Fight Smarter, Not Harder

As many of us so acutely know, conflict in our romantic relationships can be virtually unavoidable. Whether it’s about not having enough sex, spending too much time out with friends, or the dirty dishes, at the root, partners clash because of differences—in ideas, values, perceptions, and in the interpretation of situations. Although it may be true that conflict is inevitable, hostility is optional. The difference, according to Drs. Julie and John Gottman, lies in the approach.

 

In their four decades of researching relationship stability, the Gottmans reliably found that discussions between intimate partners often end on the same note they begin. More specifically, 96% of the time, the outcome of a conversation can be predicted based on the first three minutes of the interaction. Meaning, if you start an argument by levying an attack on your partner—especially if any of the Four Horsemen gallop into the discussion—you will end up with as much strain as you began with, if not more. 

 

Harsh Start-up—where one initiates a conversation in a critical, blame-affixing, and exasperated way—has an alternative, and it’s called Gentle Start-Up. Softening your approach to conversations revolving around potentially contentious issues is crucial to resolving relationship conflicts. Researchers, therapists, and real-life couples agree: using a gentle start-up to your conflict discussions creates a greater likelihood of stability and happiness in your relationship. 

 

Consider starting your next conflict discussion with these three gentle start-up techniques. You may be surprised by the productivity of your dialogue.

 

I’ve noticed… Here is your opportunity to describe the problematic situation without evaluation or judgment. A helpful way to do this is to imagine your eyes as a camera panning around the room; instead of accusing or blaming your partner, describe what a camera would capture. Remember that the problem is the problem, the problem is not your partner—make it clear that you are not on the attack. You are less likely to elicit defensiveness this way.

Instead of “You never spend time with me because you’re always putting me last,” try saying, “I’ve noticed that we haven’t spent much quality time together this month.”

 

I feel… Make self-focused “I” statements about the ways in which the situation has an emotional impact on you and add a positive need. Do your best to avoid the blame game; rather, focus on how you’re feeling, not on how your partner is deficient. No matter how “at fault” you feel that your partner is, slinging criticisms and accusations is not going to get you anywhere but stuck. So, stick with “I” rather than “you”—word choice matters.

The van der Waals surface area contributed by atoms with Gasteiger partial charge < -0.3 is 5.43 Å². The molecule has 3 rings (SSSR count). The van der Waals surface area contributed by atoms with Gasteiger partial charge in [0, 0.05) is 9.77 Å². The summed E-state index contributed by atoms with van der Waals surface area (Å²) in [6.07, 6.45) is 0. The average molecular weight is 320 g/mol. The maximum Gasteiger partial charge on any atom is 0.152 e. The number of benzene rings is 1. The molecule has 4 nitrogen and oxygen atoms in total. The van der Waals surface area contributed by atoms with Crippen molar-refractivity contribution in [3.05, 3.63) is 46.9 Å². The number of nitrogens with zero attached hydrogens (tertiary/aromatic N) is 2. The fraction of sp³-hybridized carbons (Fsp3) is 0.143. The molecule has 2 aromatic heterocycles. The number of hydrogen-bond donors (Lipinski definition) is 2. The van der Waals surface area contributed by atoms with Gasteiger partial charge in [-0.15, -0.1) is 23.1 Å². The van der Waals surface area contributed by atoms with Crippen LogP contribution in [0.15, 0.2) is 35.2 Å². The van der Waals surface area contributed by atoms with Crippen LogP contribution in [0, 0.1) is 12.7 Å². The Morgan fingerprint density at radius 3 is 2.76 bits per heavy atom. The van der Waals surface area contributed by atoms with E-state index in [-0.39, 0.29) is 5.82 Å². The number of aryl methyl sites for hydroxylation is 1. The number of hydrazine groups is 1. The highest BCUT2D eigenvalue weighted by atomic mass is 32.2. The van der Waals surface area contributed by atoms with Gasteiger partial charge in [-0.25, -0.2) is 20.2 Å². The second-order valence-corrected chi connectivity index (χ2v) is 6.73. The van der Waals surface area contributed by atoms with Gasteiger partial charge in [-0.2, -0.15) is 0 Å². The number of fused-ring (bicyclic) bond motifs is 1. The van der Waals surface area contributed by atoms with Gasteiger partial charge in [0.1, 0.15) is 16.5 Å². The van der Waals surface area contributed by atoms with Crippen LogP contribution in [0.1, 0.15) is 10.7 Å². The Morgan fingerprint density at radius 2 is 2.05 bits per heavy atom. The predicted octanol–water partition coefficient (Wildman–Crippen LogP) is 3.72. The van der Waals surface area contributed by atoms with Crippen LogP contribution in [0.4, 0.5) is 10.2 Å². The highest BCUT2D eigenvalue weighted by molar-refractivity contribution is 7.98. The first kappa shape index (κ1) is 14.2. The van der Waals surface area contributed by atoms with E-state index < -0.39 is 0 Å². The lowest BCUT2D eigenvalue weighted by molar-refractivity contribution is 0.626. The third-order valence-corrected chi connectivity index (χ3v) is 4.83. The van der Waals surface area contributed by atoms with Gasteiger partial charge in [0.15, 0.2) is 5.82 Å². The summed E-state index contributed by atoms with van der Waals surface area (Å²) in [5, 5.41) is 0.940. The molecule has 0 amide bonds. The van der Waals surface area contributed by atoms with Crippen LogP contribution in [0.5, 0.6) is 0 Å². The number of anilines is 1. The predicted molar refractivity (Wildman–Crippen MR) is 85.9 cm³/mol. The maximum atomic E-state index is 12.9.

Instead of saying, “You are singlehandedly destroying this relationship, you make me miserable every time you come home late from the office!” you might say, “Spending time together is really important to me. I get upset and feel disconnected from you when we don’t get that time together.”

 

I need us to… It is said that behind every criticism is a wish—the next time you’re complaining, check in with yourself. You are most likely complaining in order to be heard and influence behavior change in your partner. Here is a tip: they will be more receptive to your point of view and deliver the change you desire if you firmly describe what you want, particularly with respect and courtesy. 

Instead of “You don’t care about me at all. This relationship will be over if you don’t fix this,” say, “I need us to find a solution where we spend more quality time together. I know work is demanding and it seems impossible to leave the office at times. At the same time, we need to invest in our relationship. I feel closest to you when we have a standing date night. What do you think about that idea?” 

 

Conflict does not have to be the enemy of a successful relationship. Not all conflict is corrosive; rather, it can be a constructive and positive aspect of your relationship—if you have the functional structure to manage it. When partners complain without blame and express their concerns in a gentle, firm, and direct way, it presents a challenge as well as an opportunity to hear one another, evolve, and ultimately—connect more deeply and intimately. 

 

If you want to learn more techniques to manage conflict and build a deeply meaningful relationship, schedule an appointment with one of our couples therapists or call us at 917.476.9381.

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Chamin Ajjan Psychotherapy

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